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The Markup’s most recent study has shed more light on the existence of a lucrative, $12 billion shadow industry that thrives off the extraction and brokering of location data. This industry has also burgeoned during the pandemic, particularly through the extensive deployment of contact tracing apps which have also relied on forms of mobility data.  

While the need for and efficacy of contact-tracing apps is now under the scanner, understanding mobility patterns will still remain relevant as countries continue to shape COVID-19 policies. However, the current collection and usage of mobility data, particularly through contact tracing technology highlights a number of fissures around the lack of accountability and loss of citizen trust in these systems. 

While these findings are valid causes for concern, it is possible to re-imagine a more responsible and conditional collection, use and sharing of mobility data. Reclaiming power and control around how data and related technology will continue to be employed, during COVID-19 and after, will require matters of data governance and stewardship to be placed at the forefront of our conversations.

Through the lens of stewardship, the narrative on privacy and data empowerment can also be extended beyond compliance oriented data governance practices. Stewards are typically independent entities that can: intermediate the flow of data, represent the rights of individuals and communities, implement mechanisms to safeguard data rights and empower users to unlock the value of data – however models of stewardship may differ in structure, purpose and services provided.    

Stewardship may also help address several emerging questions. How can mobility data be responsibly collected or unlocked for public health applications? What are the rights and protections that should be embedded to safeguard data that relates to individuals and communities? What can be done to ensure that data collected is representative of the populations it aims to serve?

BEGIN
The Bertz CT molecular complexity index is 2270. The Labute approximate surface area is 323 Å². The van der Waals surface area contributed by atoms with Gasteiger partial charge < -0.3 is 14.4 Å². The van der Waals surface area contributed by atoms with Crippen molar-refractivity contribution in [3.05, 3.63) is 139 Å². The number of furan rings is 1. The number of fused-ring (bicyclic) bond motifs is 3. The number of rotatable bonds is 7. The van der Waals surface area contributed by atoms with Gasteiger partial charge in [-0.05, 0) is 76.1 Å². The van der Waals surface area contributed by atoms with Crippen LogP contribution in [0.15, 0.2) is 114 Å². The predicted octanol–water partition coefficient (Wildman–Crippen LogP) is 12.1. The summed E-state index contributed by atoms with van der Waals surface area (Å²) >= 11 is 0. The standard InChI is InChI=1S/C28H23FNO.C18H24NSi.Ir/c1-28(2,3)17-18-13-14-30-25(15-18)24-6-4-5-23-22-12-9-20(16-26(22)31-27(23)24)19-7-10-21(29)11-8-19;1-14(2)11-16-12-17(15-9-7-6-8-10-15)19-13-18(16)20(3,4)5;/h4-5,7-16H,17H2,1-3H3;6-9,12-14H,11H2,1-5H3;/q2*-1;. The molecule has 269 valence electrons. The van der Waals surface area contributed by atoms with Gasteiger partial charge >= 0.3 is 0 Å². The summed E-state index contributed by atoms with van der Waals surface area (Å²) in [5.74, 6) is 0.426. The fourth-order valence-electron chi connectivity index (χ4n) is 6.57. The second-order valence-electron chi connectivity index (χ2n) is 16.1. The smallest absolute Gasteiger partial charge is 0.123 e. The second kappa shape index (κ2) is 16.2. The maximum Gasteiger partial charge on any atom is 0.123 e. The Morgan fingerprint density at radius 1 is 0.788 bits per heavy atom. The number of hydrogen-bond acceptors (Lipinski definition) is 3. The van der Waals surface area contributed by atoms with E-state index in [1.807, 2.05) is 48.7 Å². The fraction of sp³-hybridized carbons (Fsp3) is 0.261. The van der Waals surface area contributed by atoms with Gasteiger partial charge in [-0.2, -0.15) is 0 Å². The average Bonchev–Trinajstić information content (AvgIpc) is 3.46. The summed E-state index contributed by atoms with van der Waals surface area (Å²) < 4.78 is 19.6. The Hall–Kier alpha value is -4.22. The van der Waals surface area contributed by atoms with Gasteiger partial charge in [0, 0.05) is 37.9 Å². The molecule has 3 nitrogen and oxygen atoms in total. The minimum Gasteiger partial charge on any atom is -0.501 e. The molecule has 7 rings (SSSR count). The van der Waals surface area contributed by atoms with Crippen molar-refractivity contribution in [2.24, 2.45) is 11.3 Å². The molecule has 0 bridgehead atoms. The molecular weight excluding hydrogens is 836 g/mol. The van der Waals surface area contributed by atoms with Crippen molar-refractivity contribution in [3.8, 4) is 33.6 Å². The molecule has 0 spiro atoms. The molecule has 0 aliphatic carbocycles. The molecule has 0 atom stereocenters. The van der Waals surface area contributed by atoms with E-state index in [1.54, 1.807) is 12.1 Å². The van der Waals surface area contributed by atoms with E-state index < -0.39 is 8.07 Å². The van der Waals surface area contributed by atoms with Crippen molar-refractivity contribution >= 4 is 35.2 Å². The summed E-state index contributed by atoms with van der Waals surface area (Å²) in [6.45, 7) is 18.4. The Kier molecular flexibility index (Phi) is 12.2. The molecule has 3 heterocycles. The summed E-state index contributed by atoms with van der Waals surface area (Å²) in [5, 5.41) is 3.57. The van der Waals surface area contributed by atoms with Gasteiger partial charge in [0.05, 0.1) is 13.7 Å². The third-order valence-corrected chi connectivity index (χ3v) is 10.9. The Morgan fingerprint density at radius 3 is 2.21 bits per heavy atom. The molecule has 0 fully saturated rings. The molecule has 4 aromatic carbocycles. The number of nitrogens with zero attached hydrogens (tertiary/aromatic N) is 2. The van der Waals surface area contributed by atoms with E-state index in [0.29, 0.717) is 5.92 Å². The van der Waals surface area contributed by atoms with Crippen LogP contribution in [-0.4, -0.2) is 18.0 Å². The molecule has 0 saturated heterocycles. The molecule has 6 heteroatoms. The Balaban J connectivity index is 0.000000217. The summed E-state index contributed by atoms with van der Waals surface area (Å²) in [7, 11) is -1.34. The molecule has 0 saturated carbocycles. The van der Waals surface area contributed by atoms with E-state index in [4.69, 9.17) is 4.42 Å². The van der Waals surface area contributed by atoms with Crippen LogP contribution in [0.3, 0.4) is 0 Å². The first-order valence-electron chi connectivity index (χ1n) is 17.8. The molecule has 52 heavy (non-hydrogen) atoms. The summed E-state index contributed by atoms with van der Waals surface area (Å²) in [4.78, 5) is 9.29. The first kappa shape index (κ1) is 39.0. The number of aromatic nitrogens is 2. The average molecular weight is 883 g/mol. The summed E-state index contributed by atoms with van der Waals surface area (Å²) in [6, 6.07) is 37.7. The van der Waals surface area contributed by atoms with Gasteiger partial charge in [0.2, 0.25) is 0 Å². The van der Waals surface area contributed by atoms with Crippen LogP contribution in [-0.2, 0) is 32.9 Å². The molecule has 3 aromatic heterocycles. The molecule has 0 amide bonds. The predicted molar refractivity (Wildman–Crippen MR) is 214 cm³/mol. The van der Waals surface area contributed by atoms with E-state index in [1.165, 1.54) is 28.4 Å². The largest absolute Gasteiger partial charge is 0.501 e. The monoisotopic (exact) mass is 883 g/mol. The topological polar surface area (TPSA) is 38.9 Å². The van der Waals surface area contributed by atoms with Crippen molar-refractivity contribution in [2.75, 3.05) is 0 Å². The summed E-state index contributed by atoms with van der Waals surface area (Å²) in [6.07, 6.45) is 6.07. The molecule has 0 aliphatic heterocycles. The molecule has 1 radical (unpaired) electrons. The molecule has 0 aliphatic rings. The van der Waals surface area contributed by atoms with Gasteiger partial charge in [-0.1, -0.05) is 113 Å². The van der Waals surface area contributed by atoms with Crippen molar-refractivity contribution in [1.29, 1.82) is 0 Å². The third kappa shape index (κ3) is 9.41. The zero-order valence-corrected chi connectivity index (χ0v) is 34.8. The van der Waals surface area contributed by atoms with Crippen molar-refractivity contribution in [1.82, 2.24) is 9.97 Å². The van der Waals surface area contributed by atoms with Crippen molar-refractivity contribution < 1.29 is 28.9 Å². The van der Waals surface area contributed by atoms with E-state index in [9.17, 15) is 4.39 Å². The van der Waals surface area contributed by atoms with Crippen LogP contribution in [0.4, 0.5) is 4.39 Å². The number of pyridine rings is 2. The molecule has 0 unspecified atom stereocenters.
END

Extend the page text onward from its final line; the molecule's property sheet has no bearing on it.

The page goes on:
This paper examines the unlocking, use and sharing of mobility data during the pandemic. It also proposes that community-based organizations and civil society organizations can act as stewards or data intermediaries, to better facilitate the critical and responsible collection/exchange of mobility data.

Background: Mobility Data & COVID-19

Mobility data refers to information (often passively captured) that provides insights into the location and movement of a population – often through their interactions with digital mobility devices (like our smartphones) or transport services. Sources of mobility data, while diverse, include call detail records from telecom companies, GPS details from phones or vehicles, geotagged social media data or first or third-party software data. 

Geolocation, a subset of mobility data, may be useful in shaping responsive courses of action as it can be leveraged in granular form to understand hyperlocal realities or, when aggregated, regional, national or international patterns. However, privacy concerns arise from the sensitive or personal data that may be inferred from these records and the often opaque conditions around its usage. The ongoing deployment of contact tracing applications, which largely depend on individual-level location data, have demonstrated extensive potential for misuse and surveillance. 

In Norway, citizens’ concerns around the invasive nature of the ‘Smittestopp’ app led to a ruling by their Data Protection Authority that has temporarily suspended its use and called for a deletion of all collected data. Israel’s security agency Shin Bet, repurposed its surveillance tools for contact tracing. These tools captured geolocation, cellular data and credit card details. Enforced with no legislative oversight, the move garnered significant flak from opposition leaders and civil liberties advocates who argued that it flouted democratic principles and undermined the individual rights of Israeli citizens. In October 2020, the government aimed to pass a legislation which would allow the police unfettered access to data collected by Shin Bet, the Health Ministry and army, for “criminal investigations”. The implications of misuse or abuse of this data are also greater for Palestinians living under military occupation and are not entitled to any legal protections or rights. The imposition of surveillance tools that depend on an overcollection of granular data may in fact only expand the scope of an existing surveillance regime and allow for further contravention of digital rights.